The recent move the Baltimore Ravens made by trading quarterback Joe Flacco to the Denver Broncos is yet to be official, but it signifies a new beginning.
The Ravens also promoted former run game coordinator Greg Roman to their offensive coordinator position. Both of the moves were made with dynamic signal caller Lamar Jackson in mind.
Roman is looking forward to working with Jackson and putting together a new offense for Baltimore.
“I’m very excited about it. We’re re-imagining our offense. Lamar Jackson is a special player,” Roman said during a recent press conference. “You’re going to see a lot of elements. We have used a morphed offense over the years, but we want to start fresh and rebuild it from the ground up. Let’s build an offense that accommodates Lamar’s unique skill set.”
As the run game coordinator, Roman was largely responsible for the suffocating, run-heavy scheme the Ravens employed last season.
The Ravens were among the leaders in time of possession last year, which helped the defense. Roman wants to operate an efficient offense that is productive in situational football. He wants the scheme to be able to work when teams load up to stop the run and avoid being one dimensional.
“I stress balance and putting our players in position where the opponent can’t call our plays,” Roman explained. “I am not looking to blow up any statistical category. I’m looking to blow up the win column.”
The tight ends will be one of the groups that help create a variety of looks for the offense. Baltimore invested heavily in the position via the 2018 NFL Draft by selecting Hayden Hurst in the first round and Mark Andrews in the third round. Roman explained how he plans to use them in different packages next season.
“Those are two young guys we’re really excited about. We can work in a fullback too but definitely use some 12 personnel,” Roman added. “Mark Andrews and Hayden Hurst finished well. You’ll see a lot more of them this year and not just in traditional alignments. I’m excited about expanding with them this year.”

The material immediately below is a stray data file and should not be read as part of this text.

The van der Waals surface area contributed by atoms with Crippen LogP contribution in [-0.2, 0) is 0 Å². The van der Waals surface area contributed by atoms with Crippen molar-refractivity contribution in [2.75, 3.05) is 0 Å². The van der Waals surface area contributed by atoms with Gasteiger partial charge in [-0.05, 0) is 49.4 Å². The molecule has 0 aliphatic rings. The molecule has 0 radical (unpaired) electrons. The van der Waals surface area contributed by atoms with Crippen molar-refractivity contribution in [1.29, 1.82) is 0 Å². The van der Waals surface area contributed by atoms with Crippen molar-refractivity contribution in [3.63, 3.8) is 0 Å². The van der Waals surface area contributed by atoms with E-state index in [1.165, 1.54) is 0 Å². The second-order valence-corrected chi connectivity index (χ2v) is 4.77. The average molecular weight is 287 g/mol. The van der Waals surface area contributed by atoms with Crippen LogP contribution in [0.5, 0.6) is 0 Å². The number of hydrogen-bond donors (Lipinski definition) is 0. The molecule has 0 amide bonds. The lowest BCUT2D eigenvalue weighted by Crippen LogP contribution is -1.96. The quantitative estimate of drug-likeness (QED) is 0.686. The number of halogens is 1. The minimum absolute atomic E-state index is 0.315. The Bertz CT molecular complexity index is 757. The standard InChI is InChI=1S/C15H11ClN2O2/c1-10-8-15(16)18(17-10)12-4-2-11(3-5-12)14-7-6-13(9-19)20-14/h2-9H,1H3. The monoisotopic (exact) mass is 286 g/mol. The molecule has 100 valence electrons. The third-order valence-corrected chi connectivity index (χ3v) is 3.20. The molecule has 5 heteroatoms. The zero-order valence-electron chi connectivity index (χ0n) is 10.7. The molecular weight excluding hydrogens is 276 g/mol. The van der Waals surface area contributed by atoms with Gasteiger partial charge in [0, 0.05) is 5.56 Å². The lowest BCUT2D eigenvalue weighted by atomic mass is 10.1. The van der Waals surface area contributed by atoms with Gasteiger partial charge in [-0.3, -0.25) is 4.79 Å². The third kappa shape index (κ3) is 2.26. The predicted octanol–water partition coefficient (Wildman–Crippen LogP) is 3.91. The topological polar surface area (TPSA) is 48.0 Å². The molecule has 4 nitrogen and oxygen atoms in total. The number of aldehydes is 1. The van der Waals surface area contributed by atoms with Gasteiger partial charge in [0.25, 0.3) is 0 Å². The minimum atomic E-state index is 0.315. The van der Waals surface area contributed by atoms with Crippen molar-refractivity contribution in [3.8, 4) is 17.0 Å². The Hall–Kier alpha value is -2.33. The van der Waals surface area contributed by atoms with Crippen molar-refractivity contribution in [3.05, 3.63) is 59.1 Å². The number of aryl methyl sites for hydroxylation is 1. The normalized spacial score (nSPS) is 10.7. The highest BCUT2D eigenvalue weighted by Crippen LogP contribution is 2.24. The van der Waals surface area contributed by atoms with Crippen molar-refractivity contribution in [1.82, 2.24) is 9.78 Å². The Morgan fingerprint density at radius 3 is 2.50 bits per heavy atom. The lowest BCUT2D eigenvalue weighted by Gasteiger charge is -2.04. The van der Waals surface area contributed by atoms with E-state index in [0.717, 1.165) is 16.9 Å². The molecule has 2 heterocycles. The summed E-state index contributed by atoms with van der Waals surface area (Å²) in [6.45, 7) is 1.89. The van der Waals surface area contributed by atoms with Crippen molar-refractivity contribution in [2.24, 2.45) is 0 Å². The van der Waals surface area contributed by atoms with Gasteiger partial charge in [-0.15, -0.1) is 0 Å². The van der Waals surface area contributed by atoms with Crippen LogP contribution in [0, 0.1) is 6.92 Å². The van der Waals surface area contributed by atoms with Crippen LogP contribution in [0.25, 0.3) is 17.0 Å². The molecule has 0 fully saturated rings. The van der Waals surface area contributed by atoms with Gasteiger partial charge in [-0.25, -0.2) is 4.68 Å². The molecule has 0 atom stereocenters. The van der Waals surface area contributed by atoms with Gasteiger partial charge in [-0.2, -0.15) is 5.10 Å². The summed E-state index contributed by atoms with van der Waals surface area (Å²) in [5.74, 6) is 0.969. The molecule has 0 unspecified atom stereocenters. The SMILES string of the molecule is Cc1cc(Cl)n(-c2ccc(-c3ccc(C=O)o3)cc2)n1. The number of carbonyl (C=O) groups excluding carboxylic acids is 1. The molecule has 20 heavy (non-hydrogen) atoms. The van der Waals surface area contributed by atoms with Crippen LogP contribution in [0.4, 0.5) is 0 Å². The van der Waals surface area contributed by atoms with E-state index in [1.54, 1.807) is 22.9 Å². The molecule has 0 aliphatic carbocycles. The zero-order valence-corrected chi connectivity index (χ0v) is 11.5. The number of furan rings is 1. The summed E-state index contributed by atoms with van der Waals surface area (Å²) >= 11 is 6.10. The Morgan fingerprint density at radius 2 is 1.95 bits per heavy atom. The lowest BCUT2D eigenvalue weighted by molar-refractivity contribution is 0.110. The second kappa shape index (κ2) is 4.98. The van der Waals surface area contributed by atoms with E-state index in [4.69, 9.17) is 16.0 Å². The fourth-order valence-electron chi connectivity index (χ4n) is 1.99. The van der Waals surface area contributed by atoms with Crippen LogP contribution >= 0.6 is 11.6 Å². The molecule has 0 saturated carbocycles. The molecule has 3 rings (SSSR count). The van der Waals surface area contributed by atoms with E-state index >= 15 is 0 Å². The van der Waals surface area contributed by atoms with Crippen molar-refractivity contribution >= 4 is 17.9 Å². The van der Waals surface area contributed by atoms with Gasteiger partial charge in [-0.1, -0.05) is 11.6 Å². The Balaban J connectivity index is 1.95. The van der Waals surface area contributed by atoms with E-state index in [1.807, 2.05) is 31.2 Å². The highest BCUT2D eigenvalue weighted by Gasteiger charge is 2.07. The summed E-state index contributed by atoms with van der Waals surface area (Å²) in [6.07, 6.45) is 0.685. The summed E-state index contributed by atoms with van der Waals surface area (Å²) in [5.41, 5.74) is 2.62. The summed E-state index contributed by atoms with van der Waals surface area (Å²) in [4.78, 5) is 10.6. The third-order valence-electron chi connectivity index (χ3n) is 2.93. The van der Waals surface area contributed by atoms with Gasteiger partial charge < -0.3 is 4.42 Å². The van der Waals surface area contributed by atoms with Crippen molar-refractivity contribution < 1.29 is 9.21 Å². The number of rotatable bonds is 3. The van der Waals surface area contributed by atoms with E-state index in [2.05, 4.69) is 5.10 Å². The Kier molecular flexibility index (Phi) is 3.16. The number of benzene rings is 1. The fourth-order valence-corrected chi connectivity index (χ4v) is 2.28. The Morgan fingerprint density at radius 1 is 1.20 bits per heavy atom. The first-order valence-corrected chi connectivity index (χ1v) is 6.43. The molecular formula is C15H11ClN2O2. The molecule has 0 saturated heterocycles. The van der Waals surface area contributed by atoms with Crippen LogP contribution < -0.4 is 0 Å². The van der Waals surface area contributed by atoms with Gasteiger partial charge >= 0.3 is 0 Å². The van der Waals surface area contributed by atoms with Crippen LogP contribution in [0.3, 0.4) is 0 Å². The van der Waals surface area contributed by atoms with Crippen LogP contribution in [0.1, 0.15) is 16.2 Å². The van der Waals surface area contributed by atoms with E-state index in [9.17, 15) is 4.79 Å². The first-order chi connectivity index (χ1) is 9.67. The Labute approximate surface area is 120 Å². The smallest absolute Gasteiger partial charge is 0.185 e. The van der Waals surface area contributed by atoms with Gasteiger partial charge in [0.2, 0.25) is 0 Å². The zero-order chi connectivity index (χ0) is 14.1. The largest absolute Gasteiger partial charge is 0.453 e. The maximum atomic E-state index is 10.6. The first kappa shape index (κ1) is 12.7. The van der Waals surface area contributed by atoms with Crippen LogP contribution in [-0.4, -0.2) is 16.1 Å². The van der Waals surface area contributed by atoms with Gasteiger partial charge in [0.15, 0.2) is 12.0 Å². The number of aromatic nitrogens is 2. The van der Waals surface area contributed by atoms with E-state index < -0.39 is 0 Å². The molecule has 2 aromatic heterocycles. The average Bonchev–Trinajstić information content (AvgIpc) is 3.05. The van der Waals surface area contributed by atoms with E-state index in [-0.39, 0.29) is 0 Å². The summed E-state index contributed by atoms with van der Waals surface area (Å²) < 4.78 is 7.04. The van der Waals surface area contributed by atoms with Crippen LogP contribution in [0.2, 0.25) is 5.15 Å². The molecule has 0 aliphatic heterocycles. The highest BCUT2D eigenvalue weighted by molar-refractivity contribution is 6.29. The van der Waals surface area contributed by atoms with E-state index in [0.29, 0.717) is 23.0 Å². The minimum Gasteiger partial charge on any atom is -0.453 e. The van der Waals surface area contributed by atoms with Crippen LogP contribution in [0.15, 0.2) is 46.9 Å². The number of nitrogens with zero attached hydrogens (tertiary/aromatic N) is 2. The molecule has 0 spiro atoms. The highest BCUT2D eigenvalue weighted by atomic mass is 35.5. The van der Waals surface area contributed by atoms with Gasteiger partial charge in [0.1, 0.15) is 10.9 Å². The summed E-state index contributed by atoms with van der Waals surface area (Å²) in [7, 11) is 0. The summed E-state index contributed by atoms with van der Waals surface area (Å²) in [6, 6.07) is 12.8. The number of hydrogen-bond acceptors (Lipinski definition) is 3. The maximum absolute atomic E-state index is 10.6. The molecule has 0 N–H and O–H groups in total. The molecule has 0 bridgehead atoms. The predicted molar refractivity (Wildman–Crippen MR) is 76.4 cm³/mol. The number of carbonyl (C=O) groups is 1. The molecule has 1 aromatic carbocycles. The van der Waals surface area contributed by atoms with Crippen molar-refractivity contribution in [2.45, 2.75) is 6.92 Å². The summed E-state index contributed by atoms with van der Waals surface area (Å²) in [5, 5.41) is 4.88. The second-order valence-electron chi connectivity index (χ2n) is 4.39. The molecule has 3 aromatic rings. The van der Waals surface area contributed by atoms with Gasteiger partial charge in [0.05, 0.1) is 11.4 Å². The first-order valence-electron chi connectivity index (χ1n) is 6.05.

Regardless of what package the Ravens use, it won’t work unless the offensive line is strong. That concept isn’t lost on Roman. He pointed to the offensive line first when he was asked about the necessary personnel to make his offense work.
The past success that Roman had proves his point. The offensive line that was in place when Roman was in San Francisco was known as one of the most physical and nasty units in the league. Baltimore added to their offensive line when they used a 2018 third-round pick on Orlando Brown Jr. who along with Ronnie Stanley and Marshall Yanda make the front unit a good one.
Last year, the offensive line weighed on opposing defenses with a ball-control offense that emphasized Jackson’s electrifying ability as a runner. Baltimore rode their success to an AFC North division title after posting a 6-1 record with Jackson under center.
Now Roman has to highlight Jackson as a passer to compliment the running game. While members of the national media think Jackson is limited as a passer, Roman is confident in his quarterback. He even compared Jackson to a former NFL MVP.
“As far as him throwing the football, we feel great about it. We saw a lot of improvement and he’s only going go get better. The sky is the limit there,” Roman said. “He has a great feel for the game. He has really good field vision. Often times he’ll just see guys open. That takes his ceiling and moves it up. Steve McNair was like that. He had an uncanny ability to see guys that might not have been a part of the progression.”
It all has to come together to effectively for the Ravens. Roman is in the process of installing the scheme step by step. He likened it to putting together furniture from Ikea.
“You have to start off at the most basic parts. It’s like when you put together your kid’s furniture from Ikea. If you make one wrong move you have to take it apart and start over again. It’s a time intensive thing that has to all fit together. It’s a real grind and a lot of fun,” Roman added.